Polyunsaturated Vegetable Oils Are Not Healthy
Avoid Polyunsaturated Vegetable Oils
If you are interested in your health, avoid consuming polyunsaturated vegetable oils. Do not cook with them. Do not consume foods that are cooked with them. Such oils to be avoided are corn oil, sunflower oil, safflower oil, canola oil, soybean oil, and others. Often these are the inexpensive oils in plastic bottles with various advertisement of health claims on their labels. But those who understands the biochemistry of oils will know that these are the worst oils to cook with.
Coconut oil is fine and is the preferred oil to cook with. Olive oil is fine if it is virgin and unprocessed and used unheated over salads. Technically, coconut and olives are fruits and are not vegetables. Coconut oil is primarily saturated fat. Olive oil is primarily monounsaturated fats with 75% of it fat in the form of oleic acid. Notice that these high quality oils are in glass, not plastic. Olive oil should be in dark glass in order to avoid direct light.
PolyUnsaturated, MonoUnsaturated, and Saturated Fats
The bad vegetable oils are the ones that contain polyunsaturated fats. These are the types of fats that are most easily oxidized and go rancid. Polyunsaturated fats contain multiple double bonds in their carbon chain. The double bonds have missing hydrogen atoms and hence are chemically unstable.
Polyunsaturated fats are liquid at room temperature and still liquid in the refrigerator. Their molecules are non-linearly shaped and they have twists in them. Hence they do not pack into solids readily. And under high temperature, these molecules break resulting in atoms (known as free radicals) with unpaired electrons or an open electron shell configuration. Because of this, these atoms are chemically reactive and will snatch electrons from other nearby molecules damaging them in the process. This damage is known as oxidation stress and free radical damage. It produces inflammation in the body.
Mono-unsaturated fats (such as olive oil) is not as bad as polyunsaturated fats since mono means that it has only one double bond with missing hydrogen. Their molecules are almost straight, except for one kink where the double bond is. They are still liquid at room temperature. But will solidify when put in refrigerator.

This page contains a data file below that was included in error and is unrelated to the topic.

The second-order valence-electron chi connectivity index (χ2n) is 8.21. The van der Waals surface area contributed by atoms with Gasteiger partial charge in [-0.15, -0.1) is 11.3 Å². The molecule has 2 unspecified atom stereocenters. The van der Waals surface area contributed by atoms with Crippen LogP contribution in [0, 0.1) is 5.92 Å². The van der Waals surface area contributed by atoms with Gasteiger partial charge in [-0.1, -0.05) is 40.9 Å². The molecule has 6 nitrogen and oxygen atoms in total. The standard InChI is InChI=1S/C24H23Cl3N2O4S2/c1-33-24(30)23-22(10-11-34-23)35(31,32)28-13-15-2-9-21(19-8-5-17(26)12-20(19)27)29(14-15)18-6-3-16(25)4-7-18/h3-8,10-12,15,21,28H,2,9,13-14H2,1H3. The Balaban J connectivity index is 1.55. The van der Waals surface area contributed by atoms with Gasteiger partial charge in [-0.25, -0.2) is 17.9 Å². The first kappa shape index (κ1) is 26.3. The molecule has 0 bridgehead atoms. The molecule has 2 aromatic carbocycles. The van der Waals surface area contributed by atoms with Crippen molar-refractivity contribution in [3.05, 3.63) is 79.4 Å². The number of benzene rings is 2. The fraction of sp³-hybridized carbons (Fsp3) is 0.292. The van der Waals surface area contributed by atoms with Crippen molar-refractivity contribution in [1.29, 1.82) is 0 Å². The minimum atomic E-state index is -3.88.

Saturated fats (such as coconut oil) is most stable and since all it hydrogen electron shell are completely fill (or saturated) with electronics. Their molecules are straight and can easily pack into a solid. That is why coconut oil is solid at room temperature and it very heat resistant. It is produce the least free radical damage and inflammation.
Avoid Trans Fats
Many processed foods uses vegetable oil. Look at the ingredients label. If you see "vegetable oil", do not buy. This includes any phrases that says "hydrogenated vegetable oils". Hydrogenated vegetables oils are better known as "trans fat". Trans fats are the worst types of fats. So bad in fact that some countries such as Denmark has banned them.
Trans fat is made by subjecting vegetable oils to high temperatures and pressures and injecting it with hydrogen atoms. This partial hydrogenation makes the vegetable oil more stable by filling some of its unpair hydrogen atoms. However, in nature, the hydrogen atoms are in a cis-configuration where the two hydrogen atoms are on the same side of the double bond. But the hydrogenation process results in a "trans-configuration" where the two hydrogen atoms are opposite side of the double bonds. Hence the name trans-fat. This trans-fat is physiologically dangerous to consume. Because its molecule is so similar to natural saturated fat, the body incorporates these trans-fats into its cell membrane. Natural saturated fat is what the cell membrane needs so that the cell works well and signals and communicates with adjacent cells well, resulting in good health. But when these natural saturated fatty acids in the cell membrane is replaced by trans fat, dead spots occur in the cell membrane and the necessary chemical reactions do not occur. Some speculate that this may be one contributing factor to insulin resistance when the cell's insulin receptor is not responsive to insulin.